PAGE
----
Discussion in 'Other psychosomatic news and research' started by Dolphin, Sep 1, 2020.
Ha! I saw it in my google search alerts and did not find it worth the trouble of posting. What incredible tripe.
Forget the humors, it's the tastes now! Are you salty? Sour? What does it say about your health that you are clearly a sweet? Nobody knows but people will say a bunch of nonsense about it regardless! S C I E N C E.
And what about the tasteless? Common with COVID to lose all taste. Are they dead inside? The anhedonic ones? Psychopathic killers in waiting or angels dancing on hairpins? Let's cross-reference your shakras with how attuned they are to your spirit energy, then crack open a Chinese cookie and build a nice narrative about it. Or whatever. Send money, this obviously deserves infinite funding for the next century or so.
What is emotional valance?
Just off the top of my head thinking, wouldn't there need to be an agreed on base or set point? My problem being that when reading this I found it funny because I've always been of a mind that this genre of research is chock full of 'cheer-leader' types of the overly positive variety. Only positive emotion is good and sick people are always way too negative.
I admit to only skimming this so may be completely off the mark with how I understand this.
Hard to go past a paper with a title like that.
But I haven't got to the taste bits yet, still stuck on the suggestions of the first paragraph.
The paper starts off with a description of all the emotional processing inadequacies of people with functional motor disorders
often associated with psychiatric comorbidity, e.g., personality disorders and severe distress, disability, and social isolation
patients have been reported to show altered sensory processing (Morgante et al. 2018), ..., associated with abnormal identification of emotions and changes in emotion regulation strategies
Impairment of emotional processing was documented in patients with non-epileptic seizures (Nováková et al. 2015), and reduced positive emotional behavior to pleasant, neutral, and unpleasant pictures was reported in these patients
Indeed, alterations in neural circuits mediating emotional processing and perceptual awareness (Perez et al. 2015) and abnormal activity in the insula (Lehn et al. 2016) were reported in FMDs.
Patients with FMDs often have anxiety, depression, alexithymia, and/or affect dysfunction
These converging pieces of evidence suggest that abnormal interaction between sensory processing and emotional valence might represent a trait of FMDs.
So, the foundation of the hypothesis of this study is that 'abnormal sensory and emotional processing'.
The researchers assessed the 20 people with functional motor disorders (e.g. gait disturbances, leg tremors and weakness) and 24 controls for anxiety, depression and Alexithymia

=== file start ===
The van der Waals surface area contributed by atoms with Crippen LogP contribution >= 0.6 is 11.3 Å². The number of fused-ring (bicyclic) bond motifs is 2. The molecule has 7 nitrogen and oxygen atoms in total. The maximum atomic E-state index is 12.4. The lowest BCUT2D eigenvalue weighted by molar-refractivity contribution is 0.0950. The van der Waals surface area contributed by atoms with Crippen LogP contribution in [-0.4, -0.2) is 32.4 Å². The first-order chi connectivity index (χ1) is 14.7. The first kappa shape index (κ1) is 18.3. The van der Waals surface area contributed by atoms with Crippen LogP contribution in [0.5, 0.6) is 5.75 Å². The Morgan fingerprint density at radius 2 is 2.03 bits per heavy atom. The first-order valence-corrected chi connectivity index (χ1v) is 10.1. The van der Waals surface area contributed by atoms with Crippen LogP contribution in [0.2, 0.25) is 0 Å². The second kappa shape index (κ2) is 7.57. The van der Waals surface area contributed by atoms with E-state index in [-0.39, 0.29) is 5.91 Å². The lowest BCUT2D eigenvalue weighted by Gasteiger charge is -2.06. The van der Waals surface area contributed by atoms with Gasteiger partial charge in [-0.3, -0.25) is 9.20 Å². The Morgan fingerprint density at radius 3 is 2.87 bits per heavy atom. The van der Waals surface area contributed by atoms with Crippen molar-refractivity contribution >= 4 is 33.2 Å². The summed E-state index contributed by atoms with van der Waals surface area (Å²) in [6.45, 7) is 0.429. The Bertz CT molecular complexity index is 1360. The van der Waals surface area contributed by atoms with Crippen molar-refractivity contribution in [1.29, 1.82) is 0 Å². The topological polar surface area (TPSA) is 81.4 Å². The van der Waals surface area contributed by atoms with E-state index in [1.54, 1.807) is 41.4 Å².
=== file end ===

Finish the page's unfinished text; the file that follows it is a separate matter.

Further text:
Of course these FMD people with their wide ranging emotional processing issues should look quite different to the controls.
This is what they found: (you'd think the results might be worth a table, but this is all the data there is)
So the average HARS score was 9.1 and the paper tells us that 8 to 14 is mild anxiety - so, at the lower end of mild anxiety, nearly normal. I wouldn't be surprised if most cohorts of people with significant chronic illness would look similar.
The average depression score was 10.7 and the paper tells us that 8 to 17 is mild depressive symptoms. So again, at the lower end of mild depression, nearly normal. Pretty unremarkable for people whose bodies are chronically not doing what is expected of them I would have thought. Also, this measure is assessed by a clinician with an interview-based rating scale, so plenty of room for bias.
Alexithymia - the capacity to identify and describe feelings
The average TAS-score was 48.9 (plus or minus 12). The paper doesn't actually tell us what the normal values for this instrument are, or tell us what the controls scored. But, I remember this paper that reported an average TAS value for a normal Japanese cohort of 48. 48 (plus or minus 9)!
The longitudinal effects of seated isometric yoga on blood biomarkers, autonomic functions, & psychological parameters of [PwCFS], 2019, Oka et al
So, this cohort of people with a range of 'functional motor disorders' looked perfectly normal for a group of people with chronic illness; with alexithymia scores that are perfectly normal for 'normal' people.
Now, this is quite a finding - all those previous studies have found that people with FMD have emotional processing issues and this study doesn't. Surely this is worth some exclamation, or even just a comment? But, no. The paper says nowhere (I think) that these people had normal alexithymia. There's no discussion of how that might affect their underlying hypothesis of sensory and emotional processing being faulty in FMD.
And - they found no relationship between taste perception and anxiety, depression and alexithymia.
So, with the underlying hypothesis of linked abnormal emotional and sensory processing being a bit shot to pieces, the idea of checking if people with FMD have normal taste perception looks a bit random. But whatever, it sounds like a fun and cheap experiment.
The statements in the discussion reach way beyond what they actually found.
Yeah, so I didn't even get to the hedonic bit.
It's Hedonismbot's time to shine!
Incredible helpful, such effort.
Ah, that's just salty talk. Don't be a sourpuss. Gotta turn up that sweet attitude. Or you'll just end up bitter. Be kind to your umami.
Now hopefully similar stuff doesn't actually turn up being said seriously by someone. Which I assume it will, with a budget of $3M by a Crawley-Chalder super-duo of fundraising-for-useless-things.
(Seriously though did they actually just forget umami?)
Thank you for helping me up, @rvallee.
I had forgotten to drink anything and was a bit dry at time of posting.
Separate names with a comma.